Jumping spiders also dream quite vividly
Most people are only vaguely familiar with Evarcha arcuata. Because either the little jumping spider runs away in the event of an unexpected encounter – or the human takes his legs in hand. After all, spiders are still – even if their nature is rather timid and their contribution to biological balance is not to be underestimated – the feared enemies par excellence for most people. A nightmare on eight legs!
Not so Daniela Roessler. She is one of those people who study jumping spiders intensively, even sitting by their beds at night and watching them sleep in the service of science. And the biologist, who conducts research at the University of Konstanz, and her team made an amazing discovery: Evarcha arcuata dreams at night!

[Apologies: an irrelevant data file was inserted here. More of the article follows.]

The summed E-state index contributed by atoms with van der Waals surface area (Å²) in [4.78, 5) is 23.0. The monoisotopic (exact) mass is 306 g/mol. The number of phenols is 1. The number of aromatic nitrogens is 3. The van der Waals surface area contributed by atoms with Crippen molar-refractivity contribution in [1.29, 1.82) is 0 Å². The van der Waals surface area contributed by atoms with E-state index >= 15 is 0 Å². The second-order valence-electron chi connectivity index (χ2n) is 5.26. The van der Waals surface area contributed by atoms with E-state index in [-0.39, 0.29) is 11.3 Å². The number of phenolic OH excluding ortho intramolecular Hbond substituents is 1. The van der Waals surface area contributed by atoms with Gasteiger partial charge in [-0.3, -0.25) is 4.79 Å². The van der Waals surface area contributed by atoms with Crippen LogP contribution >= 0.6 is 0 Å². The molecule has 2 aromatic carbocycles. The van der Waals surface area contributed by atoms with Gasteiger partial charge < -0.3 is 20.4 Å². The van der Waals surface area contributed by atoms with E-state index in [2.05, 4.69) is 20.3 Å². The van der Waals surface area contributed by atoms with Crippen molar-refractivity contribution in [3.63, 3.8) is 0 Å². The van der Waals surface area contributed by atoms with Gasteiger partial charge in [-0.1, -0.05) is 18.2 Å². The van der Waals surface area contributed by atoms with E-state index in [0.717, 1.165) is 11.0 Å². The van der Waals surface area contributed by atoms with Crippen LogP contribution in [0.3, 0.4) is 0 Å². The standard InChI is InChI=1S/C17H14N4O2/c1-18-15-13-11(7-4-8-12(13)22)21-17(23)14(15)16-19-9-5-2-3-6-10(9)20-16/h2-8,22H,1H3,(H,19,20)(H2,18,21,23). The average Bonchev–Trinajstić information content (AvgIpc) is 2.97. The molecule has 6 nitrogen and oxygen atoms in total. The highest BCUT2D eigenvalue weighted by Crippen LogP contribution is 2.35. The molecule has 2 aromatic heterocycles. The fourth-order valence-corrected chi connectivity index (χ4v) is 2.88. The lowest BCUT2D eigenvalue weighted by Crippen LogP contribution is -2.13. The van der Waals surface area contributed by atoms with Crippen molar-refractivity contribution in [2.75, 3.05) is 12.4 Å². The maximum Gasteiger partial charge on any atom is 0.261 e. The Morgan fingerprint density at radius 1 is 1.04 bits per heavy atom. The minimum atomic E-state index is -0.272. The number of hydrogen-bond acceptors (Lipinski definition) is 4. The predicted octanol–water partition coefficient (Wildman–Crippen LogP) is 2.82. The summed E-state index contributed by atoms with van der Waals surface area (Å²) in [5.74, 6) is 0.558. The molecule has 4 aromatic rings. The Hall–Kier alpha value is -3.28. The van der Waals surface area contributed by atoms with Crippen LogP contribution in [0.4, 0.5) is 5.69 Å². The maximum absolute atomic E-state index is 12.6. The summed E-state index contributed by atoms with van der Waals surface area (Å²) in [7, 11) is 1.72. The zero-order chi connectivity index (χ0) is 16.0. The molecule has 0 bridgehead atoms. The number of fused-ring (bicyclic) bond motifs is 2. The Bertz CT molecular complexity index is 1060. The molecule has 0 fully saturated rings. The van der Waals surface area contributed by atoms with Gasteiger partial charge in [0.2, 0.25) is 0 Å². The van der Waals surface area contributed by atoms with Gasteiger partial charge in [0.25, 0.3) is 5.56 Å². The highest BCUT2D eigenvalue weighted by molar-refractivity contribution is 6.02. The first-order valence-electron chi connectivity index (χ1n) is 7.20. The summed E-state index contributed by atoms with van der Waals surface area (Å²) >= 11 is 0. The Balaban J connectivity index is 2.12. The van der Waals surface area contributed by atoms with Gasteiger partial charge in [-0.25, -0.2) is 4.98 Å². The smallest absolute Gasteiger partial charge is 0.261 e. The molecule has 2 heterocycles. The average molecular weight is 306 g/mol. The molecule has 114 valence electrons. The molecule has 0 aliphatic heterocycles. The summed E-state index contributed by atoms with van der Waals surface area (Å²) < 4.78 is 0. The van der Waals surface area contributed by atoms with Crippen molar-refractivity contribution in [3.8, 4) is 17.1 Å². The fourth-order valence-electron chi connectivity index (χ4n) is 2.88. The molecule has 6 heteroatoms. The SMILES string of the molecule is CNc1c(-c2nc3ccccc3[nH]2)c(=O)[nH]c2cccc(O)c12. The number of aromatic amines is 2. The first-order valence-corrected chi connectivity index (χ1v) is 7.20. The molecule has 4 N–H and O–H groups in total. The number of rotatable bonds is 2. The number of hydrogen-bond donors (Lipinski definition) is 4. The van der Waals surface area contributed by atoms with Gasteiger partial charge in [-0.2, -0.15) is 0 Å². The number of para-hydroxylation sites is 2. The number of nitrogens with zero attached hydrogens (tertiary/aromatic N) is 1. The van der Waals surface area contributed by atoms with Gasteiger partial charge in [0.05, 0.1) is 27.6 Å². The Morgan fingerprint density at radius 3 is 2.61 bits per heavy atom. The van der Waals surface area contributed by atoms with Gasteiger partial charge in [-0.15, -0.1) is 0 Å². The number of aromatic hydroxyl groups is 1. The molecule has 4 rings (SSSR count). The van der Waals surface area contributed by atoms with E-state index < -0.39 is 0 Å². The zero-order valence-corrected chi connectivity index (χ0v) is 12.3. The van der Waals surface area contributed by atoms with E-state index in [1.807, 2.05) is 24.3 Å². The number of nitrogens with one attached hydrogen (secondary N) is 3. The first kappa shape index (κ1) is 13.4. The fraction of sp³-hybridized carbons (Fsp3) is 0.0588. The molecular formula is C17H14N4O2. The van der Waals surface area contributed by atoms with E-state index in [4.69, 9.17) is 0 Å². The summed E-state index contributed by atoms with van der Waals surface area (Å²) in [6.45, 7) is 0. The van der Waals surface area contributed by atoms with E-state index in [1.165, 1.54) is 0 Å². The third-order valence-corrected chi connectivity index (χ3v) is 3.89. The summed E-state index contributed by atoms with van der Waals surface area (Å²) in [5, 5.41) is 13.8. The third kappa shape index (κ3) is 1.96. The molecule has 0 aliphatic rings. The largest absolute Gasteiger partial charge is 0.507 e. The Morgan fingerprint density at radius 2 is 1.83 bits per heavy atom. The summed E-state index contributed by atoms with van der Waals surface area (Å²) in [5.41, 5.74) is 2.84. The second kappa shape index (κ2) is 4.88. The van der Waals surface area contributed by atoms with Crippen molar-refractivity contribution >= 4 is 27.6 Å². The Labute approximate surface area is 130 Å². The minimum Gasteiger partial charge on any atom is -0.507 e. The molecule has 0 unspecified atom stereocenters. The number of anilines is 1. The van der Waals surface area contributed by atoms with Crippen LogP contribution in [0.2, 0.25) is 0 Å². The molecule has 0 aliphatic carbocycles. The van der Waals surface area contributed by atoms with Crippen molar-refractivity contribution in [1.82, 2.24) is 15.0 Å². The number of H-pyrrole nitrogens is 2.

observed while sleeping
As has now been published in the scientific journal PNAS, Rößler’s team discovered a state similar to REM sleep in jumping spiders. This “rapid eye movement” phase has been studied in detail in mammals and birds, and it has also been documented in reptiles and cephalopods. But since many animals do not have moving eyes, a comprehensive comparison of active, sleep-like states is difficult, according to the university’s statement. For example, jumping spiders are unable to move the lenses in their eyes, but can move their retinal tubes to adjust their vision.
Whatever the case, the behavioral and evolutionary ecologist from Konstanz and her team examined nocturnal infrared images of 34 young jumping spiders. And recognized “phases of clear retinal movements that occurred at very regular intervals and increased over the course of the night”.
It is not known whether the spiders snored. But – and this is somehow touching – the retinal movements were “accompanied by uncontrolled body movements, such as the legs curling up or the twitching of individual limbs”.